The 12th meeting of the Implementation and Compliance Committee of the Basel Convention (ICC-12)) took place on 4-6 June 2016, under the chairmanship of Mr Juan Simonelli (Argentina).

The goal of the Basel ICC is to assist Parties implement and comply with the Convention. ICC-12 considered twelve specific submissions regarding Party implementation and compliance. Among other things, the ICC decided that the compliance matters regarding Afghanistan and Togo were resolved, it approved two compliance action plans submitted respectively by Eritrea and Liberia as well as new compliance action submitted by Togo, and it monitored the progress made by Bhutan, Cabo Verde, Central African Republic, Guinea-Bissau and Swaziland in implementing their compliance action plans with the support of the implementation fund.

ICC-12 also made progress on all the general issues of implementation and compliance under its work programme. It reached conclusions on:

  • The development of guidance on illegal traffic;
  • Further work towards the development of guidance on insurance, bond and guarantee;
  • The classification of individual compliance performance with the national reporting obligation for 2013;
  • Steps to improve the completeness and timeliness of national reporting, including a side event on national reporting during COP-13;
  • Key issues pertaining to transit transboundary movements;
  • The initiation of work towards the development of electronic approaches to the notification and movement documents; and
  • Measures to improve the development of adequate national legal frameworks.

For more on the outcomes of this meeting, please go to our website.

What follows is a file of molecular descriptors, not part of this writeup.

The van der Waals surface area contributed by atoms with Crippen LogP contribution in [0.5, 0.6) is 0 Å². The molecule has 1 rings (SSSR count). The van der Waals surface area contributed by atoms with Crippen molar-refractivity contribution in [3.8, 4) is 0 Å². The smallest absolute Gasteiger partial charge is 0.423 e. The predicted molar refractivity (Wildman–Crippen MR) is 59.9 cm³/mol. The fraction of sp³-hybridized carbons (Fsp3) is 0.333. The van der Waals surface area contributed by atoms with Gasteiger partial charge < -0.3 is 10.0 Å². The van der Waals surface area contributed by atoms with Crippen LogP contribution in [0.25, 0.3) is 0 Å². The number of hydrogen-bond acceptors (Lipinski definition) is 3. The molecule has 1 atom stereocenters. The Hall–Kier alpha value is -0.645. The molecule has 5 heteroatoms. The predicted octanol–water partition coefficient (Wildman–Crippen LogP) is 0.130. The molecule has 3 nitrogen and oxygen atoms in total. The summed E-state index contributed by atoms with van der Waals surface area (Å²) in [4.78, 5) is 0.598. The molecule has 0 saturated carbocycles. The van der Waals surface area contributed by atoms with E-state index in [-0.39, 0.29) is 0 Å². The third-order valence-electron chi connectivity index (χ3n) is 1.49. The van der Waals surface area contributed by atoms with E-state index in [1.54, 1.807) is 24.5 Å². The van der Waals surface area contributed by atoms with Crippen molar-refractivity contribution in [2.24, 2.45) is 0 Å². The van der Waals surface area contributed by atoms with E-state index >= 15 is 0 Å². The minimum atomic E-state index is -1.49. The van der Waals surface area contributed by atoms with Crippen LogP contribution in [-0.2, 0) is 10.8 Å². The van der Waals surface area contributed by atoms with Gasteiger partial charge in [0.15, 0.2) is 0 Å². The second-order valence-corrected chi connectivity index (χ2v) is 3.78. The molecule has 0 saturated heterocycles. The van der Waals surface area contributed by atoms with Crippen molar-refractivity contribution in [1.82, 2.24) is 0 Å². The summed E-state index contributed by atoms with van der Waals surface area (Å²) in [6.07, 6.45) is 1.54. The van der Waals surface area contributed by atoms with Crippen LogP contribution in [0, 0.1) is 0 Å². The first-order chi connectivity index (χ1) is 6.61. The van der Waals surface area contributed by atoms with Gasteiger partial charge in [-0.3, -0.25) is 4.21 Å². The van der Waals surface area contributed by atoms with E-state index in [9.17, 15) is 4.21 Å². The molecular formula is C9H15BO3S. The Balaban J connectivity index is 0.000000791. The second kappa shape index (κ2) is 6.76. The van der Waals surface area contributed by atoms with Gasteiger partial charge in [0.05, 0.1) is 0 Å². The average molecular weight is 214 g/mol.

------------------------------------

Notes for editors:

  • The Basel Convention on the Control of Transboundary Movements of Hazardous Wastes and their Disposal is the most comprehensive international environmental agreement on hazardous and other wastes and has 183 parties. See www.basel.int.
  • The Secretariat of the Basel, Rotterdam, and Stockholm Conventions, or BRS, supports parties implement the three leading multilateral environment agreements governing chemicals and waste, in order to protect human health and the environment. See www.brsmeas.org.

For more information, please refer to:

Website: www.brsmeas.org.

BRS Secretariat:

Kei Ohno-Woodall
Programme Officer, for OEWG-10
kei.ohno-woodall@brsmeas.org
Tel: +41-22-9178364

Juliette Voinov Kohler
Legal officer, for ICC-12
Juliette.kohler@brsmeas.org
Tel: +41-22-9178219

BRS Press
Charlie Avis, Public Information Officer
Charles.avis@brsmeas.org
Tel: +41-79-7304495

BRS and Climate-KIC launch first-ever Massive Open Online Course (MOOC) on e-waste

The Secretariat of the Basel, Rotterdam, and Stockholm Conventions (BRS), together with its partner the European Institute for Innovation and Technology’s Climate Knowledge and Innovation Community (Climate-KIC), is proud to launch the first-ever Massive Open Online Course, or MOOC, on the electronic and electrical waste, e-waste challenge.

BRS and Climate-KIC launch first-ever Massive Open Online Course (MOOC) on e-waste

BRS and Climate-KIC launch first-ever Massive Open Online Course (MOOC) on e-waste

The Secretariat of the Basel, Rotterdam, and Stockholm Conventions (BRS), together with its partner the European Institute for Innovation and Technology’s Climate Knowledge and Innovation Community (Climate-KIC), is proud to launch the first-ever Massive Open Online Course, or MOOC, on the electronic and electrical waste, e-waste challenge.

It is estimated that, by 2018, there will be 50 million metric tonnes of e-waste produced per year, far-outstripping current capacities to properly manage it in an environmentally and socially appropriate manner.

According to Achim Steiner, Executive Director of the UN Environment Programme, in his introductory video address to the MOOC, “In many countries women and children form up to 30% of the workforce in crude, e-waste processing and are therefore particularly vulnerable. When women and girls are affected in this way as the mothers of today and tomorrow, our common future is affected too. This MOOC will introduce you to the challenge of e-waste and especially to its environmentally sound recycling. The course will take you from the problem, to opportunities, and to possible actions at local, regional and national levels, and will guide you through policy tools and best practices for the collection, recycling, and final disposal of e-waste.”